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ὑποτείνοντος . . . ποήσειν. Cf. Hdt. vii. 158, ὑποτείνοντος τὰ ἐμπόρια συνελευθεροῦν; Dem. 625 (14), ὑποτείνειν ὑποσχέσεις; Arist. Ach. 657, οὐ θωπεύων οὐδ᾽ ὑποτείνων μισθούς. This use, of suggesting hopes, is similar to that of ὑποτίθημι.

αὐτοί θ᾽ ἑαυτοῖς These words go closely with ἐλπίδας εἶχον, while ἐς ἑαυτοὺς is part of a phrase with περιποήσειν. Moreover, αὐτοί θ᾽ ἑαυτοῖς is in contrast with καὶ τῶν πολεμίων . . . Thus we have no mere pleonasm: ‘they entertained great hopes both for themselves personally (to wit that they would get the control of affairs into their own hands), and also that they would overcome the enemy.’ There was in this new proposal a double chance (1) to get power for themselves, (2) to crush the Peloponnesians.

οἵπερ καὶ ταλαιπωροῦνται μάλιστα, the relative clause in the present tense to express a general truth. In point of position the clause might have been expected to come immediately after πολιτῶν; but it is not merely descriptive or attributive, and is put after τὰ πράγματα for the reason that the antithesis is between powers and burdens: ‘they hoped to get the greatest powers just as they bore the greatest burdens.’ The greater burdens of the aristocrats are alluded to in the same terms, c. 63, § 4, ἐσφέρειν ἐκ τῶν ἰδίων οἴκων προθύμως χρήματα, ὡς οὐκέτι ἄλλοις σφίσιν αὐτοῖς ταλαιπωροῦντας. The δυνατοὶ are of course the rich, as οἱ ἀσθενεῖς are the poor in Xen. Cyr. viii. 1, 30; Eur. Suppl. 434, etc.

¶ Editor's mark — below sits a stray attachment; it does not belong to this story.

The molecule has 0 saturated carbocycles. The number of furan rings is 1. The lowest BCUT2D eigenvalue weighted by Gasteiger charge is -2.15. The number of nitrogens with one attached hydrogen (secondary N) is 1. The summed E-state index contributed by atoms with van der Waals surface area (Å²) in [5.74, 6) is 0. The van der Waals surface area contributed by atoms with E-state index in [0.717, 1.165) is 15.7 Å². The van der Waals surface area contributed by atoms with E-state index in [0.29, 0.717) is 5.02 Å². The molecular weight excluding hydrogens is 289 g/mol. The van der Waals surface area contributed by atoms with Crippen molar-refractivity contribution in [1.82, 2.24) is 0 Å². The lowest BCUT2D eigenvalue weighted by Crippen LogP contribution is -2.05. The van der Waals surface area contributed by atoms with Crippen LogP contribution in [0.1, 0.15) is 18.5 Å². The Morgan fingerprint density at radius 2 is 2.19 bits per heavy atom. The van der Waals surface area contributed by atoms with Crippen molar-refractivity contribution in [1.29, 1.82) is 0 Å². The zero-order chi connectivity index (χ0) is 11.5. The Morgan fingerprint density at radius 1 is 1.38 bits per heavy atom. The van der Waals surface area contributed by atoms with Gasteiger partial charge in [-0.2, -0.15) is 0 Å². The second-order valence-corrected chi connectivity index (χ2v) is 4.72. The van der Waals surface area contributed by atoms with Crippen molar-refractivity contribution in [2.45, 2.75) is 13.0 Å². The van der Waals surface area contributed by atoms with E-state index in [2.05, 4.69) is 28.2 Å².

περιποήσειν The active because of the reflexive expressed (ἐς ἑαυτοὺς). Cf. Isaeus, 64, 6, πάντα εἰς αὑτὸν περιεπόησε. Without the reflexive the middle occurs in i. 9, δύναμιν περιποησάμενος; i. 15, ἰσχὺν περιεποήσαντο. In other writers, however, the middle and reflexive are combined often enough, e.g. Xen. Anab. v. 6, 17.

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